New Conservation Officers will Help Protect Bears

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The Province and the District of North Vancouver today announced that they are co-operating in the deployment of two conservation officers with full provincial powers to address the black bear issue on the North Shore.

Katherine Whittred, North Vancouver-Lonsdale MLA, Ralph Sultan, West Vancouver-Capilano MLA, and North Vancouver District Mayor Janice Harris have all encouraged the deployment of these conservation officers (COs).

The two new COs will be based in the District of North Vancouver to enhance protection for bears and residents in the District and the City of North Vancouver. They will deal with problem bears and help educate citizens in the best ways to handle wandering bears in their neighbourhoods.

“Having conservation officers assigned to our neighbourhoods will help reduce the number and severity of conflicts such as we experienced last fall and winter between bears and humans,” said Whittred.

Harris added, “I am delighted that our provincial government listened to what our community had to say, and pursued a co-operative approach with the municipality in order to assist in the humanitarian management of our rather large black bear population.”

“We have seen an extraordinary number of black bears looking for food in our neighbourhoods in the past year,” said Sultan. “The North Shore Black Bear Network has been advocating a management approach based on education, rehabilitation, and the reduction of bear attractants. All of us have been dismayed when, in the past, it was deemed necessary to destroy large numbers of black bears, particularly baby bears. So I believe most of us will applaud this new approach.”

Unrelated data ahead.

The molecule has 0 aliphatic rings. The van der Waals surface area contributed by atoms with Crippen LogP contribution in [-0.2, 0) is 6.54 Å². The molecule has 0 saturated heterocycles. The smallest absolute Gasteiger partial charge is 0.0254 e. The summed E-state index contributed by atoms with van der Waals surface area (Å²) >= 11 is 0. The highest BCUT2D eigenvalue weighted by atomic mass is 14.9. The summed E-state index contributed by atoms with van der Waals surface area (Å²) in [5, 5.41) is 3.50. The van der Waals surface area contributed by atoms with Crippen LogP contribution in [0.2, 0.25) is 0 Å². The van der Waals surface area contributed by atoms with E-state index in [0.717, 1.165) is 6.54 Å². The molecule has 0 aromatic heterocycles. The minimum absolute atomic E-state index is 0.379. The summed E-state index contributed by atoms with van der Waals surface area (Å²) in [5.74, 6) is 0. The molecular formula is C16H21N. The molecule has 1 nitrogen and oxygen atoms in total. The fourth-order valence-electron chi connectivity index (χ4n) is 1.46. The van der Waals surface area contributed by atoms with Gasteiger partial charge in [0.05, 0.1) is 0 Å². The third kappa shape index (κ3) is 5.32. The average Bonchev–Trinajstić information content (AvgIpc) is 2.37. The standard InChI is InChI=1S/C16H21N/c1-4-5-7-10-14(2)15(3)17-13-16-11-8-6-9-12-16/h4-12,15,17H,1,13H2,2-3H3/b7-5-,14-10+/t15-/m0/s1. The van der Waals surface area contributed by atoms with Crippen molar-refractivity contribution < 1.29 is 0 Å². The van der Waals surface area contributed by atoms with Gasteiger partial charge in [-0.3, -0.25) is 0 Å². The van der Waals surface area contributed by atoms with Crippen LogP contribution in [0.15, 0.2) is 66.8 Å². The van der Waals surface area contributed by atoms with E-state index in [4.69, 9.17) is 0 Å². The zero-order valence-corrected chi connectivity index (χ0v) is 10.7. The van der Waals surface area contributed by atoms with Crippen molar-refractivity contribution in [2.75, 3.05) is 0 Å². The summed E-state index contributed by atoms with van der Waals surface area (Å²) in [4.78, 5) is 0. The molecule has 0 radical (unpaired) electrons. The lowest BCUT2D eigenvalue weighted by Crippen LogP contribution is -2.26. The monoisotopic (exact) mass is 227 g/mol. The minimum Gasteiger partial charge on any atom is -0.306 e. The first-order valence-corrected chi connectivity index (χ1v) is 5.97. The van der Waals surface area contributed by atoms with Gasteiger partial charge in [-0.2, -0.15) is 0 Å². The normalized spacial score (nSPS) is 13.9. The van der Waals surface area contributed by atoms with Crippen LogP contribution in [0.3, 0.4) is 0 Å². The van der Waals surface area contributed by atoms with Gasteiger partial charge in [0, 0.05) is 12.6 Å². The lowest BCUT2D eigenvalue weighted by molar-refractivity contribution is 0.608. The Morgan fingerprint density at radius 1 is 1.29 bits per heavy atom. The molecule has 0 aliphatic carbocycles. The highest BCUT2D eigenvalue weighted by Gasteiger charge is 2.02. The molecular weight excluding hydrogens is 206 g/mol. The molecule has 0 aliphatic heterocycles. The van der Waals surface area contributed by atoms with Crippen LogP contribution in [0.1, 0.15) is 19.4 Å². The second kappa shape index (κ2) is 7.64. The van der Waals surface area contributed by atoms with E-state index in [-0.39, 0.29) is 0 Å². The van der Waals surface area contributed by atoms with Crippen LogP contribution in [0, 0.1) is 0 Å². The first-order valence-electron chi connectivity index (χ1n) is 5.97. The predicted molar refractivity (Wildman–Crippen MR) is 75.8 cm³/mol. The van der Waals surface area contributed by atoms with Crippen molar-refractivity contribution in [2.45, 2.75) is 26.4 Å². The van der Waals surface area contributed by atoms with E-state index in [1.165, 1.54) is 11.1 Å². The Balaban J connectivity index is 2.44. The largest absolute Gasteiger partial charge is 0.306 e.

The new COs will act as bear response officers, with a number of responsibilities including assessing and responding to bear-human conflicts and providing guidance on methods to reduce the risk of conflict, as well as lessening the number of bear attractants in North Shore neighbourhoods.

The new officers will serve in liaison with community groups such as the Black Bear Network and with provincial and municipal officials. They will also be responsible for deploying non-lethal bear management techniques; for example the use of hazing, which has the potential to discourage bear presence in neighbourhoods and hopefully reduce future bear-human conflicts.

Under a cost-sharing arrangement between the Province and the district, the COs will be deployed during periods of maximum black bear activity, such as the spring and fall months.

Government recently announced the appointment of a new bear response officer for Whistler as well. In addition, the Province’s new $60,000 three-year black bear monitoring and research program should provide helpful data on what works and what does not work in the management of what appears to be a growing black bear population. The Province is also providing $7,500 to fund a bear-hazard assessment program in Squamish.

The appointment of new COs is part of the government’s expansion of the number of park rangers and COs provincewide. Over the next three years, government will invest $16 million to hire park rangers and COs. In addition, the Province has announced the establishment of a B.C. Conservation Corps to provide employment and mentoring opportunities for students.

The Conservation Officer Service is one of the enforcement branches of the Ministry of Water, Land and Air Protection. It works with other professional staff in the ministry to achieve compliance with provincial and federal environmental legislation, including the management of British Columbia’s healthy black bear population.